Metabolic Acidosis in Emergency Medicine

Updated: Sep 29, 2022
  • Author: Antonia Quinn, DO; Chief Editor: Romesh Khardori, MD, PhD, FACP  more...
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Practice Essentials

Metabolic acidosis is a clinical disturbance characterized by an increase in plasma acidity. Metabolic acidosis should be considered a sign of an underlying disease process. Identification of this underlying condition is essential to initiate appropriate therapy. [1]  The initial therapeutic goal for patients with severe acidemia is to raise the systemic pH above 7.1-7.2, a level at which dysrhythmias become less likely and cardiac contractility and responsiveness to catecholamines will be restored. [2, 3]

This article discusses the differential diagnosis of metabolic acidosis and presents a scheme for identifying the underlying cause of acidosis by using laboratory tests that are available in the emergency department. Clinical strategies for treating metabolic acidosis are also reviewed.

Signs and symptoms of metabolic acidosis

Metabolic acidosis can result in a variety of nonspecific changes in several organ systems, including, but not limited to, neurologic, cardiovascular, pulmonary, gastrointestinal, and musculoskeletal dysfunction. Symptoms are often a result of and specific to the underlying etiology of the metabolic acidosis.

Neurologic signs and symptoms include the following:

  • Cranial nerve palsies may occur with ethylene glycol intoxication
  • Retinal edema may be seen in methanol ingestions
  • Lethargy, stupor, and coma may occur in severe metabolic acidosis, particularly when it is associated with a toxic ingestion

With regard to the cardiovascular system, severe acidemia (ie, pH < 7.10) can predispose a patient to potentially fatal ventricular arrhythmias, and it can reduce cardiac contractility and the inotropic response to catecholamines, resulting in hypotension and congestive heart failure.

Pulmonary signs and symptoms include the following:

  • Patients with acute metabolic acidosis demonstrate tachypnea and hyperpnea as prominent physical signs
  • Kussmaul respiration, an extremely intense respiratory effort, may be present
  • Hyperventilation, in the absence of obvious lung disease, should alert the clinician to the possibility of an underlying metabolic acidosis

With regard to the musculoskeletal system, chronic metabolic acidosis (eg, uremia, renal tubular acidosis [RTA]) is associated with substantial bone disease from bone buffering of calcium carbonate. [4]

Workup in metabolic acidosis

Lab studies in the workup of metabolic acidosis include the following:

  • Arterial blood gas analysis - A low HCO 3 level found on an automated sequential multiple analyzer (SMA) (eg, serum chemistries) is often the first clue to the presence of metabolic acidosis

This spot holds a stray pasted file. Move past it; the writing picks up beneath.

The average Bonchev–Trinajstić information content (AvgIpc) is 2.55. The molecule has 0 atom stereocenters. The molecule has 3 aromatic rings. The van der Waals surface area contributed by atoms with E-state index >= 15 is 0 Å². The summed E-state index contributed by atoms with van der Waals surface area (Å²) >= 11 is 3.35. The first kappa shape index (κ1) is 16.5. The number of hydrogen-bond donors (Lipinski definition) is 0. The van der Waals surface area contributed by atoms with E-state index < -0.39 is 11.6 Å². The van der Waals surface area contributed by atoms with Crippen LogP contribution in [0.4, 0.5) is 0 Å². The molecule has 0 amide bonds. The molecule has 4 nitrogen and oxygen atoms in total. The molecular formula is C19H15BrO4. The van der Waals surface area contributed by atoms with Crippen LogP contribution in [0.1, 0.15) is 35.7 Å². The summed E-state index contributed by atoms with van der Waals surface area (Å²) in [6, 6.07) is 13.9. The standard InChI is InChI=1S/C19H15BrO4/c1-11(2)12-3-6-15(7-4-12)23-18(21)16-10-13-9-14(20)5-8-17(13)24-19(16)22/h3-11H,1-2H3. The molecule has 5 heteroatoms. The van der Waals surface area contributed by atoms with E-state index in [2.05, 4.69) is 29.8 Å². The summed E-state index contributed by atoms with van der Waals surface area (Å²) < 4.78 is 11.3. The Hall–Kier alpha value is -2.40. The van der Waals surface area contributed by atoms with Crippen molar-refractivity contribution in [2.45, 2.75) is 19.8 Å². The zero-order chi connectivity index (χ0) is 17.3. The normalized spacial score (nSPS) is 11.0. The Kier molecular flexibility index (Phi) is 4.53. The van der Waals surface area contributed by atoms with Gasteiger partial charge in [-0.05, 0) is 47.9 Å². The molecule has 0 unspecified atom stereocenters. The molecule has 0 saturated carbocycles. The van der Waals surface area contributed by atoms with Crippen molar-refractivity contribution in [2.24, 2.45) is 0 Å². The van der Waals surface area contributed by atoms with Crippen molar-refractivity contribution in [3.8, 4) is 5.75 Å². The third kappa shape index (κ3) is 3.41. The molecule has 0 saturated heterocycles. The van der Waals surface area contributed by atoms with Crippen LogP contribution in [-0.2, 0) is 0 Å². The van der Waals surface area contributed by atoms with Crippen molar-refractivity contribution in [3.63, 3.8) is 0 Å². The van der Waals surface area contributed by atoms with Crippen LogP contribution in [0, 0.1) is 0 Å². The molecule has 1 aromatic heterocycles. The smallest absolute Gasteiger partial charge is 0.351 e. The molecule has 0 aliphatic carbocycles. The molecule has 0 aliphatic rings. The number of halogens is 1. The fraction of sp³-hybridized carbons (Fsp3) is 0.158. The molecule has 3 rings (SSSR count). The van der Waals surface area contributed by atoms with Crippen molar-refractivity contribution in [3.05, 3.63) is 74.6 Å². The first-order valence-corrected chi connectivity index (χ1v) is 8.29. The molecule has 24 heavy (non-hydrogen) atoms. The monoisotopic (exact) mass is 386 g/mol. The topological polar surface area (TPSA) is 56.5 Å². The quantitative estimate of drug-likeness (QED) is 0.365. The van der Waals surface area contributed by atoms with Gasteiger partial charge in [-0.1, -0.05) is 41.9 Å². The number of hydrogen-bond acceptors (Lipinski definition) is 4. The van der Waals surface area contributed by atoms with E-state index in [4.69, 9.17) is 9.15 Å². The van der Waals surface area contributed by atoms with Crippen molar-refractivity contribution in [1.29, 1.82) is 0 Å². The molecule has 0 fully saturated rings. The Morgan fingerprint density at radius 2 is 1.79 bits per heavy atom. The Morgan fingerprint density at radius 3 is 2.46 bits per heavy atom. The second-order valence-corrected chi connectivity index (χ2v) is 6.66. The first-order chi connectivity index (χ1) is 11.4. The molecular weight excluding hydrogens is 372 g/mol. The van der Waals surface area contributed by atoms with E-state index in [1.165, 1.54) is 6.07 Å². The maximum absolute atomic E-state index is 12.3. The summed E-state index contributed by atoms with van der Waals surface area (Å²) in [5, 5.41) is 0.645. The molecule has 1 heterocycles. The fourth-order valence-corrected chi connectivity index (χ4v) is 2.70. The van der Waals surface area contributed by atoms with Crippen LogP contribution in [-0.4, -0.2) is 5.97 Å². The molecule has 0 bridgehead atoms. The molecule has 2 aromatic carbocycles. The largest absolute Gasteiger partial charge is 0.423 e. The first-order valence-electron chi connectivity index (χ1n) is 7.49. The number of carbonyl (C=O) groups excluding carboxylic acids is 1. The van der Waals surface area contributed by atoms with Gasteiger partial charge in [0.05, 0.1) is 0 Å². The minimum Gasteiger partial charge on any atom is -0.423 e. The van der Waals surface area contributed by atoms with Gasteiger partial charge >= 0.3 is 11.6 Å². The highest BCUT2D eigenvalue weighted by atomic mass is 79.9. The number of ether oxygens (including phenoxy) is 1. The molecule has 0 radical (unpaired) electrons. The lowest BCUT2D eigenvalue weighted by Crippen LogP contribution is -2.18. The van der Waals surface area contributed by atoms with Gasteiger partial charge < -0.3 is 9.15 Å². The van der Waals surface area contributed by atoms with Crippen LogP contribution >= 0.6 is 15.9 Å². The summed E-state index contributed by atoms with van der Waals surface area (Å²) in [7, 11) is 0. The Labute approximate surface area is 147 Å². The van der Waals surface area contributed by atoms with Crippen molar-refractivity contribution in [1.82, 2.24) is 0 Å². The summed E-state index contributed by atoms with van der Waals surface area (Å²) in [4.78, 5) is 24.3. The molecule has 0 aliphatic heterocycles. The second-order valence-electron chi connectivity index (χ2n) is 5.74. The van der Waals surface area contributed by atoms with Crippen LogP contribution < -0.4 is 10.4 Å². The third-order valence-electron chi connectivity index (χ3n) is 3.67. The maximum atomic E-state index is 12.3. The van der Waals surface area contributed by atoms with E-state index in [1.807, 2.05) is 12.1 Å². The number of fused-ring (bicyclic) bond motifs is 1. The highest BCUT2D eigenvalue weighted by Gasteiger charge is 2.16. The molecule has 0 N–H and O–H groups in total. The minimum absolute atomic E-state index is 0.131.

• Serum chemistry
  • Complete blood count (CBC)
  • Urinalysis - If the urine pH is above 5.5 in the face of acidemia, this finding is consistent with a type I RTA

Other tests include the following:

  • Anion gap (AG)
  • Ketone levels
  • Serum lactate levels
  • Salicylate levels
  • Iron levels

Management of metabolic acidosis

The initial therapeutic goal for patients with severe acidemia is to raise the systemic pH above 7.1-7.2, a level at which dysrhythmias become less likely and cardiac contractility and responsiveness to catecholamines will be restored.

Treating the underlying conditions in high AG states usually is sufficient to reverse the acidosis. Treatment with bicarbonate is unnecessary, except in extreme cases of acidosis when the pH is less than 7.1-7.2. For all cases of diabetic ketoacidosis, the role of bicarbonate is controversial, regardless of the pH or bicarbonate level.

In hyperchloremic acidosis, the central problem is with the reabsorption or regeneration of bicarbonate. In these conditions, therapy with bicarbonate makes physiologic sense and is prudent in patients with severe acidosis.



There are 3 approaches to understanding acid/base balance: A qualitative approach using the Henderson/Hasselbalch equation, a semiqualitative approach with base excess, and the Strong Ion Theory. The 3 theories are reviewed below.

Henderson-Hasselbalch approach to acid/base physiology

The Henderson-Hasselbalch equation describes the relationship between blood pH and the components of the H2CO3 buffering system. This qualitative description of acid/base physiology allows the metabolic component to be separated from the respiratory components of acid/base balance.

pH = 6.1 + log (HCO3/H2CO3)

Bicarbonate (HCO3) is in equilibrium with the metabolic components.

  • Bicarbonate production in the kidney

  • Acid production from endogenous or exogenous sources

Carbonic acid (H2CO3) is in equilibrium with the respiratory component, as shown by the below equation:

H2CO3 = PCO2 (mm Hg) X 0.03

Metabolic acidosis can be caused by the following:

  • Increase in the generation of H+ from endogenous (eg, lactate, ketones) or exogenous acids (eg, salicylate, ethylene glycol, methanol)

  • Inability of the kidneys to excrete the hydrogen from dietary protein intake (type I, IV renal tubular acidosis)

  • The loss of bicarbonate (HCO3) due to wasting through the kidney (type II renal tubular acidosis) or the gastrointestinal tract (diarrhea)

  • The kidneys' response to a respiratory alkalosis

Base excess approach to acid/base physiology

Unfortunately, the Henderson/Hasselbalch equation is not linear; pCO2 adjusts pH as part of the normal respiratory compensation for acid/base derangements. This nonlinearity of Henderson-Hasselbalch prevents this equation from quantifying the exact amount of bicarbonate deficit in a metabolic acidosis. This observation led to the development of a semiquantitative approach, base excess (BE).

BE = (HCO3 – 24.4 + [2.3 X Hgb + 7.7] X [pH – 7.4]) X (1 – 0.023 X Hgb)

Base excess attempts to give a quantitative amount of bicarbonate (mmol) that is required to be added or subtracted to restore 1 L of whole blood to a pH of 7.4 at a pCO2 of 40 mm Hg. To standardize BE for hemoglobin, the following formula was developed with improved in vivo accuracy, the standardized base excess (SBE):

SBE = 0.9287 X (HCO3 – 24.4 + 14.83 X [pH – 7.4])

Strong Ion approach to acid/base physiology

These classical descriptions of acid/base physiology often failed to account for acid/base findings in critically ill patients. An alkalosis was often noted in critically ill patients as their serum albumin level decreased, which could not be quantified by Henderson Hasselbalch or BE. Also, the "dilutional" acidosis frequently encountered after a large infusion of normal saline could not be explained by either of these 2 approaches to acid/base balance.